“Gypsys, Tramps & Thieves”
was a #1 single in 1971 by American singer-actress Cher from the album of the same name, her seventh solo album. It was her first chart-topper as a solo artist in the United States. The single was certified Gold by the RIAA for its sales of over 1 million copies.
“Gypsys, Tramps & Thieves” was the first single from Cher’s 1971 eponymous album Cher with instrumental backing by L.A session musicians from the Wrecking Crew. The album was subsequently renamed and re-released as Gypsys, Tramps & Thieves after the success of the single. The song was written by songwriter Bob Stone as a story-song called “Gypsys, Tramps and White Trash”. Producer Snuff Garrett advised that the title be changed and Stone then changed it to “Gypsys, Tramps & Thieves”. The album of the same name got very positive reviews.
Released four years after her last top ten hit “You Better Sit Down Kids”, this song was a comeback single for Cher—it was her first single in four years to chart higher than #84—not only returning her to the top ten of the charts but also giving her two weeks at #1 on the Billboard Hot 100 in November 1971. It knocked off “Maggie May” by Rod Stewart which had spent the previous month at number one. The single also reached #1 in Canada and #4 in the United Kingdom. It became Cher’s best-selling single at that point, selling more than 3 million copies worldwide. As of November 2011, Billboard reported the digital sales of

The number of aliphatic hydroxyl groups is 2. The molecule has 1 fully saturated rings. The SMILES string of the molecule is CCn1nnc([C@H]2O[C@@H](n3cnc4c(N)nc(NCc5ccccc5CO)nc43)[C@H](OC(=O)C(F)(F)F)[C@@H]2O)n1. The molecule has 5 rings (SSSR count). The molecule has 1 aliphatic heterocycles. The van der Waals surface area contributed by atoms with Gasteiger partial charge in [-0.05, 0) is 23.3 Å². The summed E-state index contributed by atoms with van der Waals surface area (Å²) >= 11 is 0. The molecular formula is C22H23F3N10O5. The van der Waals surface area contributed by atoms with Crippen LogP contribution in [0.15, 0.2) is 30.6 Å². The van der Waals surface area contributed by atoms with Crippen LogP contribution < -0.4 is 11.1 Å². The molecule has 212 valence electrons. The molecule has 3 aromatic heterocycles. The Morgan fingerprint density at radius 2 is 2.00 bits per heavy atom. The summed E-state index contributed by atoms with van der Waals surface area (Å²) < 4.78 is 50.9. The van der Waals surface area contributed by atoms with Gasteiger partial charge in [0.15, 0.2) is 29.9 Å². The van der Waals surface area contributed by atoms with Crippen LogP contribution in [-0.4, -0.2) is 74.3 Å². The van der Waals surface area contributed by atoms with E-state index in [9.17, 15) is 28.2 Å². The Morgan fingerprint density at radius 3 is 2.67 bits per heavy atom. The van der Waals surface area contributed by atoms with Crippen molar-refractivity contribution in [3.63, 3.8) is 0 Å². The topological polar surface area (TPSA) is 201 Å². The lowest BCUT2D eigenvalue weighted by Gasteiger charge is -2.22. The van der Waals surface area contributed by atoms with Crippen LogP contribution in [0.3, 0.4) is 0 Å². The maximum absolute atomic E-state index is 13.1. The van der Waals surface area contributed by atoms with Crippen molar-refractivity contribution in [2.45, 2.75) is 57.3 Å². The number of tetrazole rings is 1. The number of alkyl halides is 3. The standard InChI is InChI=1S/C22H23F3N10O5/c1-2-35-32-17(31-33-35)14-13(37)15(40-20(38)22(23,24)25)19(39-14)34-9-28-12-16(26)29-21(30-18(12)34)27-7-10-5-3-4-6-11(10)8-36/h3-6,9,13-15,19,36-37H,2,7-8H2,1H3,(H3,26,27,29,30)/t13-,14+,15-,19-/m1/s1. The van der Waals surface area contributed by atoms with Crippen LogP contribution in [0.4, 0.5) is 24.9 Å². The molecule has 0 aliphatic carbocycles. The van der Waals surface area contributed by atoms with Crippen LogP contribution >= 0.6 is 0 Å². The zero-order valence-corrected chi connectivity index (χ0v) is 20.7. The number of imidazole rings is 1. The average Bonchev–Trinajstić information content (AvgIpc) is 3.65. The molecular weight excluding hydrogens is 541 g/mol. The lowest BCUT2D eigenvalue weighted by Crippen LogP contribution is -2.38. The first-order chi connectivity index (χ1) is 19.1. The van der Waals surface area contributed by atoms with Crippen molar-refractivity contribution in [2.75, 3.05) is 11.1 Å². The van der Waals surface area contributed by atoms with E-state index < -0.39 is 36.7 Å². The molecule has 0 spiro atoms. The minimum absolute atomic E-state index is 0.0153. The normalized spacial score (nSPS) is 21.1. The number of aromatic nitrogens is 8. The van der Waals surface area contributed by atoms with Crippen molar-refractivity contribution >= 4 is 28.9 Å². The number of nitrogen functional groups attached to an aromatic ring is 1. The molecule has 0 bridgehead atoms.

“Gypsys, Tramps & Thieves” t
o be 212,000 in the US.
The song describes the life of a girl, the narrator of the song, who was “born in the wagon of a traveling show”. Her mother “used to dance for the money they’d throw”, while her father would do “whatever he could; preach a little gospel, sell a couple bottles of Doctor Good”. Although the people of the town insulted them with such terms suggested in the title of the song, the men paid them well “every night” for their services.
When a young man is picked up in Mobile, the narrator is 16, while he is 21. Her family took care of him for a while and allowed him to travel with them to Memphis, although her father “would have shot him if he knew what he’d done” when he has sex with the narrator. Three months later, the narrator describes herself as a “gal in trouble”, and her young man has disappeared.
Echoing the beginning of the song, the narrator’s own daughter was “born in the wagon of a traveling show”, while the narrator now dances “for the money they throw” and “Grandpa” — the narrator’s own father — supported them in just the same way as before.
The title of this song has also been shown with the alternative spelling “Gypsies”, this being a correct spelling of this word.